We arrived at the ferry dock and I was soon driving up the island: pasture land, idyllic farms, fields of strawberries and deep mossy forests. I drove into Oak Harbor and, following signals, took a right turn, uphill. The impulse becomes clear when I spot my old school.

Oak Harbor Elementary is an impressively New Englandish block of brick, bordered by lush green lawns and a line of maples along the sidewalk. I park at the curb and wander onto the grounds, and once I arrive at the adjacent field I am struck by another flash: a sunny-day recess, buttercups all around, and, in every direction, white-capped mountains, the Olympics, the Cascades, our distant uncles.

Back around the building I find the swing sets, and another scene unfolds. I was entertaining myself next to the swings by trying to hit a pole with a rock, the usual childhood target practice that would lead to the seventh game of the World Series. The playground monitor asked me not to throw rocks. Instead of dropping my remaining handful, I threw them to the ground. For this I was collared and taken to the principal’s office, where I was bent bare-assed over a desk and whacked with a ping-pong paddle.

I stand there in the same spot, looking at the boarded-up window which once was the principal’s office, and my next step is obvious. I reach down to grab a handful of pebbles and thrust them into the spilling gray sky. Take that, you assholes! After three or four throws, I am spent. I take a last handful and slip them into the zippered pocket of my jacket.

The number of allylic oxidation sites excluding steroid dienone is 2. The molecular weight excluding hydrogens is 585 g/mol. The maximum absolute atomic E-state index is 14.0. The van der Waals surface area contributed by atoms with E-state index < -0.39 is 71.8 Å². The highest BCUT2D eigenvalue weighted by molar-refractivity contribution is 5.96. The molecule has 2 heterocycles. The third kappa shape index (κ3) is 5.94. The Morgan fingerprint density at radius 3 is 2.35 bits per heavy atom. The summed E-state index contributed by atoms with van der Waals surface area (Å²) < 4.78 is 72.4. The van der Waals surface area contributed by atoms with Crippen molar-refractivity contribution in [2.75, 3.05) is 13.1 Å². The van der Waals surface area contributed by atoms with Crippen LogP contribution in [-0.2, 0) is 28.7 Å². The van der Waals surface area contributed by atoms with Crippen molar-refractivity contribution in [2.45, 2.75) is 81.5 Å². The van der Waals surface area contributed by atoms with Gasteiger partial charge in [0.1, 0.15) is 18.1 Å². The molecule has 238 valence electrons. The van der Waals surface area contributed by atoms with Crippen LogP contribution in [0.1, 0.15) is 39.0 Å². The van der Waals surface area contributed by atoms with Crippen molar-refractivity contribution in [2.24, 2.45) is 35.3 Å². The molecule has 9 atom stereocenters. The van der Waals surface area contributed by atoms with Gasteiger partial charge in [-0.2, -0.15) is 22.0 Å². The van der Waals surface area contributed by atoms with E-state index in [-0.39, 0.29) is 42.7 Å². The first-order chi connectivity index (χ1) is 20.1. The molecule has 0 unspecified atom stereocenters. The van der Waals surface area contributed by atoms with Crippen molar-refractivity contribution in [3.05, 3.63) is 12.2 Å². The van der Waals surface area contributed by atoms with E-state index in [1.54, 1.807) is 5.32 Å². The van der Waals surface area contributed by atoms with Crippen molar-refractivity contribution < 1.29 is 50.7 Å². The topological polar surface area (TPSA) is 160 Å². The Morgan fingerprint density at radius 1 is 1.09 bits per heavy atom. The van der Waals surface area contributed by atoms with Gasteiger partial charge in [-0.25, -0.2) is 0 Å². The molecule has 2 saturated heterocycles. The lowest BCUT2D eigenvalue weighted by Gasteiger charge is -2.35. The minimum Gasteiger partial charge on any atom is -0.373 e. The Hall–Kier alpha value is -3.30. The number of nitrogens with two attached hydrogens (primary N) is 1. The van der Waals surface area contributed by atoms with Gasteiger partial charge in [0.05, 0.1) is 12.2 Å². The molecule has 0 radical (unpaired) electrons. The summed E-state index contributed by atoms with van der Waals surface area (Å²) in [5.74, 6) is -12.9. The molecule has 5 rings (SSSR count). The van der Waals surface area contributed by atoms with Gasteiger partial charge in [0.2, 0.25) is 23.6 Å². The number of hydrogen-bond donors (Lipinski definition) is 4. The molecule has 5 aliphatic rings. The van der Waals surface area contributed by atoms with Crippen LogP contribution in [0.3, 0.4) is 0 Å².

I followed Highway 20 all the way up the island, stopping at Deception Pass to watch the jade waters of the channel swirl in fantail currents. The road flattened out, and I found a series of luminous silver-colored factories, winking their lights at me as I entered Anacortes. I headed across town to the ferry station, where I discovered that I would have to wait till the next morning to catch a ship to Victoria.

I returned to the main strip, checked into a brightly painted motel, and crossed the street to a bowling alley. While consuming an enormous steak in the diner, I discovered a deal that offered two hours of bowling for eight bucks. Nine games later, I limped outside, ready for sleep, nursing signs of early onset arthritis in the fingers of my right hand.

Photo by MJV